CPL3 protein regulates DELLA

New insights into the GA pathway

Ghent 13/05/2024 - Gibberellic acid (GA) plays a central role in many plant developmental processes and is crucial for crop improvement. DELLA proteins function as essential core suppressors in the GA pathway. However, little is known about the regulation of these DELLA proteins. A team of researchers from the VIB-UGent Center for Plant Systems Biology and the Sichuan Agricultural University (China) has now identified CPL3 as a vital regulator of DELLA. Their findings were published in New Phytologist.

Gibberellic acid (GA) is a plant hormone that plays a central role in many development processes, such as stem elongation, leaf expansion, and vegetative growth. The GA signaling pathway is suppressed by DELLA proteins, universal growth regulators, active in various plant development processes like shoot growth, flowering initiation, and seed germination.

Because of the importance of DELLA proteins in plant growth and development, researchers have tried to elucidate how their stability and activity are controlled. Earlier research showed that the phosphorylation of DELLA can affect their stability and function, but little is known about this phosphorylation process and how it is modulated.

DELLA proteins were targeted to generate high-yielding varieties during the Green Revolution, and their function is well conserved among vascular plants. Therefore, understanding more precisely how they are regulated is a first step towards further improving beneficial crop traits through DELLA engineering. - Marieke Dubois, Postdoc at VIB-UGent Center for Plant systems Biology

Researchers of the VIB-UGent Center for Plant Systems Biology and Sichuan Agricultural University (China) have now elucidated a part of the DELLA phosphorylation puzzle. They present C-TERMINAL DOMAIN PHOSPHATASE-LIKE 3 (CPL3) as a candidate phosphatase physically interacting with DELLA proteins in Arabidopsis. By using cpl3 mutants, they could display plants with longer hypocotyls and earlier flowering. These are phenotypes that resemble GA-activated plants. cpl3 mutants also showed less responses to GA treatments, indicating that CPL3 plays a role in GA-responsive processes. Combined, the results of this study identify CPL3 as a new phosphatase that interacts with DELLA to regulate its function.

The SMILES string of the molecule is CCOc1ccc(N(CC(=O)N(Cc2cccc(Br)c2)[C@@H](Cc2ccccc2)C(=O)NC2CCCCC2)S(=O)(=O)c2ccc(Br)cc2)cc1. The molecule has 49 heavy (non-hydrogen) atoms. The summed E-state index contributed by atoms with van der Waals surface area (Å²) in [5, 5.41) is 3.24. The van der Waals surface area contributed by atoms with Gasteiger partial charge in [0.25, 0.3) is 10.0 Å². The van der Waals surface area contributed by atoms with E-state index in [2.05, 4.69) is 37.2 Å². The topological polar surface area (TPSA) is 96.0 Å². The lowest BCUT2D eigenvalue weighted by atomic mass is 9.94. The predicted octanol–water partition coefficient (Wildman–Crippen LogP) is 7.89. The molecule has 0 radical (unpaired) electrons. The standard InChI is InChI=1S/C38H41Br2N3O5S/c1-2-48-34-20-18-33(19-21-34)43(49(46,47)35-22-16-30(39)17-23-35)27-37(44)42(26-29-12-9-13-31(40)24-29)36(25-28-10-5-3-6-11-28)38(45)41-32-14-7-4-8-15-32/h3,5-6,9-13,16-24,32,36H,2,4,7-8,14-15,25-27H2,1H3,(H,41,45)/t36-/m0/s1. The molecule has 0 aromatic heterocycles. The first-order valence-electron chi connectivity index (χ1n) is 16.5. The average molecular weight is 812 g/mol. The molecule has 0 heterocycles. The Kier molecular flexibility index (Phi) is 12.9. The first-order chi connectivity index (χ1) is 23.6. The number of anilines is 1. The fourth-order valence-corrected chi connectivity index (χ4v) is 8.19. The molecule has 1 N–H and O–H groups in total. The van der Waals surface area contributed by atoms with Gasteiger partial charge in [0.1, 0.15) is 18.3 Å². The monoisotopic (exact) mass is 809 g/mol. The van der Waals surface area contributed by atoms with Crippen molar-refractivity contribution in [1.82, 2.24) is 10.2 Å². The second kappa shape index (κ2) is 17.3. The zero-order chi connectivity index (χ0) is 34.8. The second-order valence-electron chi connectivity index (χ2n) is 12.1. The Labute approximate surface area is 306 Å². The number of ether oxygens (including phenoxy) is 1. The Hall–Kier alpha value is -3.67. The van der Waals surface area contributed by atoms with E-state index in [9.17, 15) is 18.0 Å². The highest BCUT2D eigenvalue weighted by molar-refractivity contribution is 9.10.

Left a WT variant, and right a cpl3 mutant of an Arabidopsis plant
Left a WT variant, and right a cpl3 mutant of an Arabidopsis plant
Our previous study highlighted a role for CPL3 in RNA metabolism. These new results thus suggest very diverse roles for CPL3 in the regulation of RNA stability, DELLA activity, plant growth and immunity –Ting Li, researcher at the Sichuan Agricultural University, Chengdu, China.

This study was done with the help of FWO and Methusalem funding and the National Natural Science Foundation of China.

Publication: https://doi.org/10.1111/nph.19742

Steve Bers

Steve Bers

Science Communications Expert, VIB

About the VIB-UGent Center for Plant Systems Biology

The VIB-UGent Center for Plant Systems Biology wants to gain insight into how plants grow and respond to the environment. Scientists study how leaves and roots are formed, which micro-organisms live on and around the plant and which substances the plant makes. They map out the genetic diversity of the plant kingdom. This knowledge can lead to sustainable innovations in agriculture and food.

About VIB

VIB’s core mission is to generate disruptive insights in the molecular underpinning of life and to translate these actively into impactful innovations for patients and society. VIB is an independent research institute where some 1,800 top scientists from Belgium and abroad conduct pioneering basic research. As such, they are pushing the boundaries of what we know about molecular mechanisms and how they rule living organisms such as human beings, animals, plants, and microorganisms. Based on a close partnership with five Flemish universities – Ghent University, KU Leuven, University of Antwerp, Vrije Universiteit Brussel, and Hasselt University – and supported by a solid funding program, VIB unites the expertise of all its collaborators and research groups in a single institute. VIB’s technology transfer activities translate research results into concrete benefits for society such as new diagnostics and therapies and agricultural innovations. These applications are often developed by young start-ups from VIB or through collaborations with other companies. This also leads to additional employment and bridges the gap between scientific research and entrepreneurship. VIB also engages actively in the public debate on biotechnology by developing and disseminating a wide range of science-based information. 

More info can be found on www.vib.be.


About VIB

VIB is an independent research institute that translates insights in biology into impactful innovations for society. Collaborating with the five Flemish universities, it conducts research in plant biology, cancer, neuroscience, microbiology, inflammatory diseases, artificial intelligence and more. VIB connects science with entrepreneurship and stimulates the growth of the Flemish biotech ecosystem. The institute contributes to solutions for societal challenges such as new methods for diagnostics and treatments, as well as innovations for agriculture. 

Learn more at www.vib.be.